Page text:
Session Type: Poster Session (Tuesday)
Session Time: 9:00AM-11:00AM
Background/Purpose: Gout is a common inflammatory arthritis, characterized by hyperuricemia leading to crystallization of uric acid in joints. Proinflammatory cytokines have been known as an increasing factor for osteoporotic fractures, and chronic inflammatory diseases such as rheumatoid arthritis (RA) are considered to be a risk factor for osteoporosis and fractures. However, association between hyperuricemia and osteoporotic fractures, and relationship between gout and osteoporotic fractures has shown conflicting results. We hypothesized that older patients with gout would have a similar risk of osteoporotic fracture compared with older patients with RA.
Methods: Using claims data from Medicare Parts A/B/D (2008-2015), we conducted a cohort study. We selected gout with ≥2 diagnosis codes and ≥1 dispensing for gout treatment. Similarly, RA were identified with ≥2 diagnosis codes and ≥1 dispensing for disease-modifying antirheumatic drugs. Gout patients were 1:1 matched to RA patients on age, sex, and index date. The primary outcome was non-vertebral fractures, a composite endpoint of humerus, wrist, pelvis or hip fracture, based on previously validated claims-based algorithms (PPV > 93%). The secondary outcome was hip fracture. We calculated the incidence rate (IR) of non-vertebral fracture and hip fracture in each group. Cox proportional hazards regression estimated the hazard ratio (HR) with 95% confidence intervals (CI) for the primary and secondary outcomes in gout versus RA, adjusting for 45 baseline risk factors for osteoporosis.
Results: We included a total of 134,157 matched pairs of gout and RA patients with mean age of 73.7 years. 70.4% were female. Risk factors of osteoporotic fracture such as receipt of a bone mineral density test, diagnosis of osteoporosis, prior fracture, use of osteoporosis medication, and steroid use were more prevalent in RA than gout. However, other comorbidities including obesity, coronary heart disease, heart failure, hypertension, hyperlipidemia, diabetes, and chronic kidney disease were more frequently noted in gout than RA (Table 1). Over the mean 2.8-year follow up, the IR per 1,000 person-year (PY) of non-vertebral fractures was 10.42 in gout and 15.01 in RA, and the IR per 1,000 PY of hip fracture was 4.86 in gout and 7.73 in RA. The IR of non-vertebral fractures was more than twofold higher in patients aged ≥75 years than patients aged 65-74 years, and about threefold higher in the patients with prior fracture than the patients without prior fracture in both groups. Multivariable HR associated with gout versus RA was 0.84 (95% CI 0.80-0.88) for non-vertebral fractures and 0.76 (95% CI 0.71-0.82) for hip fractures (Table 2). Subgroup analyses by age, sex, history of prior fractures, 365-day cumulative dose of steroids and absence of TNF inhibitor use showed similar results (Figure).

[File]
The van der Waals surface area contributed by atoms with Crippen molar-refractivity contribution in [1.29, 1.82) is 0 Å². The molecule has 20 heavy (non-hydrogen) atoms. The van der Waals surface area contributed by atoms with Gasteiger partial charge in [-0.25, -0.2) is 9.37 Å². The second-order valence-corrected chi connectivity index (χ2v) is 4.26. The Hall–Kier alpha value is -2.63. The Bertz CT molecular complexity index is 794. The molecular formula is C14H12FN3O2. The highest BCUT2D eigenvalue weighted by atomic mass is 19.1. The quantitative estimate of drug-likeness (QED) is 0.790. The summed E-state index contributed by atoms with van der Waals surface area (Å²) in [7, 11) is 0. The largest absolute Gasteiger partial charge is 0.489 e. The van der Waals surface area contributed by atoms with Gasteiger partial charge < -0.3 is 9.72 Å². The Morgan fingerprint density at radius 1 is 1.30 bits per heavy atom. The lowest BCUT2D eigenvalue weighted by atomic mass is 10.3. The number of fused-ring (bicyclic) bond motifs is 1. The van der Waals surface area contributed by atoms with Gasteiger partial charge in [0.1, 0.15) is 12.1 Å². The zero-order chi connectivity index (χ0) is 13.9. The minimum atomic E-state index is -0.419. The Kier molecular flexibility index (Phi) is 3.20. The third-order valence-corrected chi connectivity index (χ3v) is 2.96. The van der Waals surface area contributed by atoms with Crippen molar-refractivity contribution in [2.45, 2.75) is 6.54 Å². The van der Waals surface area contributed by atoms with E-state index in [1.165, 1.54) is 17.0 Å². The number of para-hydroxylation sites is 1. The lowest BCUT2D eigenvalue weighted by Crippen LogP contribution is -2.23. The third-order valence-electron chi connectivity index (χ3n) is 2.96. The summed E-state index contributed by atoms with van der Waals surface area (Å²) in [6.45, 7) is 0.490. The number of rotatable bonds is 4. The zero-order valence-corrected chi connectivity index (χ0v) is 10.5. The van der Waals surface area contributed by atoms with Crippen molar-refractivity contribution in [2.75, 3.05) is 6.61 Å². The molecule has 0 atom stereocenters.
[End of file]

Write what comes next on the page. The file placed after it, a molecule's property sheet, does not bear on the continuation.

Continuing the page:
Conclusion: In this large cohort of older patients enrolled in Medicare, the absolute rate of non-vertebral fractures or hip fractures was high in both gout and RA. However, gout was associated with a decreased risk of non-vertebral and hip fractures regardless of age, sex, steroid use and prior fracture, compared to RA.
To cite this abstract in AMA style:Cho S, Liu J, Kim S. Risk of Non-vertebral Fracture in Gout Compared to Rheumatoid Arthritis [abstract]. Arthritis Rheumatol. 2019; 71 (suppl 10). https://acrabstracts.org/abstract/risk-of-non-vertebral-fracture-in-gout-compared-to-rheumatoid-arthritis/. Accessed June 6, 2020.
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ACR Meeting Abstracts - https://acrabstracts.org/abstract/risk-of-non-vertebral-fracture-in-gout-compared-to-rheumatoid-arthritis/